Author: Becky Albertalli
Publication date: April 11th 2017
Read: 9th – 12th December
TWs: Fatphobia, homophobia, discrimination against religion and race. (These issues are all challenged and dealt with in a positive manner.)
Seventeen-year-old Molly Peskin-Suso knows all about unrequited love—she’s lived through it twenty-six times. She crushes hard and crushes often, but always in secret. Because no matter how many times her twin sister, Cassie, tells her to woman up, Molly can’t stomach the idea of rejection. So she’s careful. Fat girls always have to be careful.
Then a cute new girl enters Cassie’s orbit, and for the first time ever, Molly’s cynical twin is a lovesick mess. Meanwhile, Molly’s totally not dying of loneliness—except for the part where she is. Luckily, Cassie’s new girlfriend comes with a cute hipster-boy sidekick. Will is funny and flirtatious and just might be perfect crush material. Maybe more than crush material. And if Molly can win him over, she’ll get her first kiss and she’ll get her twin back.
There’s only one problem: Molly’s coworker Reid. He’s an awkward Tolkien superfan with a season pass to the Ren Faire, and there’s absolutely no way Molly could fall for him. Right?
I started this book as a solid, corporeal human, and finished it a melted puddle of joy and warm feelings. Becky Albertalli has created a comforting read that’s cute, thoughtful, and uplifting in all the right ways.
The plot is simple and straightforward, following Molly as she starts a summer job and navigates her feelings for two boys. But it works well because the book’s priority is character rather than plot. The story focuses on examining the connections between the characters and does a brilliant job of exploring our tumultuous relationships with even those closest to us. The author does a great job of gently reminding us that it’s OK to argue and fight with the people you love. It’s OK to grow apart and come back together. Or grow apart and never come back together. We’re all human, and incredibly fallible, and as long as we work to be the best versions of ourselves, and love where we can, then mishaps and slip-ups are not the end of the world.
This wasn’t the only moral message that jumped out at me while I was reading this. Accepting ourselves for who we are is a potent theme in Mollie’s struggles with body image, and I adored the way Becky Albertalli promoted body positivity. She didn’t perpetuate the toxic idea that you have to be thin to be happy (which is trash and needs to be eradicated). Instead she did the opposite, showing that you can be happy at any size, and that Mollie’s happiness comes from accepting her body as it is, not from trying to change it.
The characters are brilliantly-imagined and their diversity is an absolute joy to read. Mollie is fat, Jewish, has two moms, and was one of the most realistic characters I’ve read about in a while. There are other secondary characters who are pansexual, bisexual, POC, Jewish, gay, and fat, and I can’t tell you how refreshing it is to read a book where the characters that aren’t allocishet outnumber those who are. This, combined with witty dialogues and fun pop culture references, is what kept me picking this book up at every chance I got.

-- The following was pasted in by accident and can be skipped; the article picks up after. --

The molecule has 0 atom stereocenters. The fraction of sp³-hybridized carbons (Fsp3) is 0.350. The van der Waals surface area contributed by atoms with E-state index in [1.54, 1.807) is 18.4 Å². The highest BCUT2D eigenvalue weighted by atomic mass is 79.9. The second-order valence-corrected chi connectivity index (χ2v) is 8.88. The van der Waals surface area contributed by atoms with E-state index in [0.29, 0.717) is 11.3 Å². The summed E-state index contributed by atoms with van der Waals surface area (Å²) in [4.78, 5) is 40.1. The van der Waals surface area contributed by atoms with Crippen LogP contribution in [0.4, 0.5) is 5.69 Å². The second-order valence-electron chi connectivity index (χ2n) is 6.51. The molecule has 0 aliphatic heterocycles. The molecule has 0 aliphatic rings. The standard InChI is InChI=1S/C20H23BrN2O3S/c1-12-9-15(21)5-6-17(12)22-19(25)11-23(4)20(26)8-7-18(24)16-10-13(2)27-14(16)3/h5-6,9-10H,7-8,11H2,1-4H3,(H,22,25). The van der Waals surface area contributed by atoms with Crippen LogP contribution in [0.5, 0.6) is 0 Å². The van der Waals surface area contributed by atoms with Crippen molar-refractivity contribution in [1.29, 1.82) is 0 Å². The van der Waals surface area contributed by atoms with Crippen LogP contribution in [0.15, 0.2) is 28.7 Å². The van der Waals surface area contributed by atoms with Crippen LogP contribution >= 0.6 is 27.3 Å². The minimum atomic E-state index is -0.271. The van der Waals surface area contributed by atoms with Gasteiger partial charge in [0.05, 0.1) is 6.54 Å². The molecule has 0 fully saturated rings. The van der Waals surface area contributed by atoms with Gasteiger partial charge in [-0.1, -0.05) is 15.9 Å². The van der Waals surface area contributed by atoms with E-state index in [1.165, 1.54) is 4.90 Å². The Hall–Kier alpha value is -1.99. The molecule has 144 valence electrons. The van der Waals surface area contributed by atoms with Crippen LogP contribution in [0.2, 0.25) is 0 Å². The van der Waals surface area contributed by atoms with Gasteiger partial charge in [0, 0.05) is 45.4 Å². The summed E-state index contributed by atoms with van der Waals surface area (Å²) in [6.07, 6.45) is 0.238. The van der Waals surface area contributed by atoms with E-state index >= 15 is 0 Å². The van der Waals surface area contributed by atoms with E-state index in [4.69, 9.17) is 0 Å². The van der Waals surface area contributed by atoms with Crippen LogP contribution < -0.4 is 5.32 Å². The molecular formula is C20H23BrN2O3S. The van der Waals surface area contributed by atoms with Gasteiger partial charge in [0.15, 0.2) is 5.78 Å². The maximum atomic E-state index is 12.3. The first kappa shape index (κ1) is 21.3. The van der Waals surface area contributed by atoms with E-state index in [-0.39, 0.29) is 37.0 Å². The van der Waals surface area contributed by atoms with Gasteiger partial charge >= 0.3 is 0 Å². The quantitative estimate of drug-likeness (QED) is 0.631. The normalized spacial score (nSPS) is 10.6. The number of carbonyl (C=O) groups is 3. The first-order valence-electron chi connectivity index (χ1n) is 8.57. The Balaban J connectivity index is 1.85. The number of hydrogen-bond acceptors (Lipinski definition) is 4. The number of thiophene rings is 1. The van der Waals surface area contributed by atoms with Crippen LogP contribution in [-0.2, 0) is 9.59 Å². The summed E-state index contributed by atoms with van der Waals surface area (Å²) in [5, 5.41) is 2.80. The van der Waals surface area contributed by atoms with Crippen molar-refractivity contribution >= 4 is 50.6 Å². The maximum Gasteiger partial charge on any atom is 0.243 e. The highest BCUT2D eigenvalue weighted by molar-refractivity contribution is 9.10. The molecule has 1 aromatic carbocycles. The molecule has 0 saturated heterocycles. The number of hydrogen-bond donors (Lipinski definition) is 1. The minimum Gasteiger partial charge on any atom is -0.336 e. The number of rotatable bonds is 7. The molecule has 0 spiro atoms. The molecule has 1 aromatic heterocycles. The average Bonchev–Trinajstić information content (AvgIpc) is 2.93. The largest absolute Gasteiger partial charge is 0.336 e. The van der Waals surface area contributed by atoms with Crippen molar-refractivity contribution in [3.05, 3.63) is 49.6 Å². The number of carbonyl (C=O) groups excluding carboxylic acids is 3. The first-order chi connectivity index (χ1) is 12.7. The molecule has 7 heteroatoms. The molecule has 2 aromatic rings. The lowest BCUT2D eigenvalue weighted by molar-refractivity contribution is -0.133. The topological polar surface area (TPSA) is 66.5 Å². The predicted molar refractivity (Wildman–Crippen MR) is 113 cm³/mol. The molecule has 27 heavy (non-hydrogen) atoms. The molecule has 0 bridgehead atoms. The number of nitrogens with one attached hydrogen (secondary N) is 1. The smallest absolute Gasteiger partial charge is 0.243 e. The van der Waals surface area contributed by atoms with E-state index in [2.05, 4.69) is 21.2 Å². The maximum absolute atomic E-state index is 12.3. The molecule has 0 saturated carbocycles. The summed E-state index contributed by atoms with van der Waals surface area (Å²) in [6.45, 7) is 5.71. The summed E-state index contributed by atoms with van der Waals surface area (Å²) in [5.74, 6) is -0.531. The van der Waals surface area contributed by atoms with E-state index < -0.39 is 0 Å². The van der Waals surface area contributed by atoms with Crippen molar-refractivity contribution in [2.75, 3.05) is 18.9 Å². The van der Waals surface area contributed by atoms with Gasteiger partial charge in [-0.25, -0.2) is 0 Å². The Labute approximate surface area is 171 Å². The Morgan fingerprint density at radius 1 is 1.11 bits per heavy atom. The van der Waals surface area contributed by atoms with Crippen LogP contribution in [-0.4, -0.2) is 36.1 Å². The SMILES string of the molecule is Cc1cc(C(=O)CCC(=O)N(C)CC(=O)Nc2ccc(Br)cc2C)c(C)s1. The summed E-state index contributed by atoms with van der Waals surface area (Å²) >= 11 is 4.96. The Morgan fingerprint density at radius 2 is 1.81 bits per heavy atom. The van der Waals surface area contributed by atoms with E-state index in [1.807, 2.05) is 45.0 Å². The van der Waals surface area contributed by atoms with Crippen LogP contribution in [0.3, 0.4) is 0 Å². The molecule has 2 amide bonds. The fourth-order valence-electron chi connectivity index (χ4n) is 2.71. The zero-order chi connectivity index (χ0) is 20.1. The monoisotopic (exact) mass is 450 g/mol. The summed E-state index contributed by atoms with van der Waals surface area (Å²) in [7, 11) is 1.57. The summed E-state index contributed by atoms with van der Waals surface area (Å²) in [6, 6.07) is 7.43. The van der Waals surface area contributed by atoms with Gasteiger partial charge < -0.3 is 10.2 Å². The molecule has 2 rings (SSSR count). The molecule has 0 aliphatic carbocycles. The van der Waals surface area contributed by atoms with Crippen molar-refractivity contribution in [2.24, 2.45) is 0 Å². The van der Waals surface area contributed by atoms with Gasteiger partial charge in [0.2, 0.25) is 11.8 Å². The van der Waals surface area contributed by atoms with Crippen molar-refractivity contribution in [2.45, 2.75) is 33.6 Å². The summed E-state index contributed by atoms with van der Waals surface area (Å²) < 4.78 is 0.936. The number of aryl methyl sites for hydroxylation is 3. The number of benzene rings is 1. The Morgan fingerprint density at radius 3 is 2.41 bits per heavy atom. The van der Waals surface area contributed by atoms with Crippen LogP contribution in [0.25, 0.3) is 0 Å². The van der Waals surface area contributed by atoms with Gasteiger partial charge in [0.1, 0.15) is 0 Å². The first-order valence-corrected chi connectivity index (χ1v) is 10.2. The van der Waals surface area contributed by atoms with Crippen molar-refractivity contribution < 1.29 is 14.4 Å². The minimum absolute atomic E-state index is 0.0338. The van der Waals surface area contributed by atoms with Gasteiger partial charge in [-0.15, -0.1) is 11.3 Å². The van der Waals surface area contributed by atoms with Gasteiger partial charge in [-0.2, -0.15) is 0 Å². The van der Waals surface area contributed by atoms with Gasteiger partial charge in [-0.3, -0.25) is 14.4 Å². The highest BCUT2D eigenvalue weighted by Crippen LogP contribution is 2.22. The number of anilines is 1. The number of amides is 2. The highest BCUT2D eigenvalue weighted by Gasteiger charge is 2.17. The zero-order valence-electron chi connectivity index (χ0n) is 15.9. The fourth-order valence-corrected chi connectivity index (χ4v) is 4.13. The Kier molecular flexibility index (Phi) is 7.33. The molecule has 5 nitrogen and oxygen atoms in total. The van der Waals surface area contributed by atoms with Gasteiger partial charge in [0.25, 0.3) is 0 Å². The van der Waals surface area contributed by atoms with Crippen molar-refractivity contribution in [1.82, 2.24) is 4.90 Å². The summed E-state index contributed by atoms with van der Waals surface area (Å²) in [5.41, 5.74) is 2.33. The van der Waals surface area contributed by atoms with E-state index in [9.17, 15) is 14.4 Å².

The relationships between the characters were nuanced and believable, and the romance was just wonderful. Watching several pairs of characters grow closer (though I’m not going to spoil you for who) is always enjoyable, but this book gave me far more warm, cosy feelings than any other has in a while. Plus, Becky Albertalli just seems to get teenagers. She shows how tricky it can be for to navigate awkward social situations and a sense of care comes through in her writing.
At times, Mollie complains about seemingly trivial issues, and I’ve seen readers stating that she was too whiny, but honestly? That’s what teens do. When you don’t have real-world or adult issues to deal with yet, you complain about things that are relevant to you. Other problems take precedent. So, for me, Mollie’s whines and complaints were spot on. Her gripes were about realistic teenage issues, and this book is aimed at a teen audience. What more do you want?
In addition to diversity, I’ve read a lot of glowing reviews about this book from readers who are part of marginalised groups. I can’t speak for the representation personally, as I’m not part of said marginalised groups, but I’d direct you to Natalia’s excellent review, and Allie’s insightful review for own voices thoughts. Anxiety and mental health are also discussed and the author seems to handle these issues with the sensitivity and care of someone who’s dealt with them first-hand.
The Upside of Unrequited is set in summer, but ideal for winter due to its cosy and heart-warming prose. It’s a game-changer for diversity, and will bring a lot of own voices teenagers happiness to see themselves represented on the page. We need more books like this in bookstores and in the hands of marginalised readers. I flew through this novel in a few short days and can’t wait to read Simon Vs The Homo Sapiens Agenda next.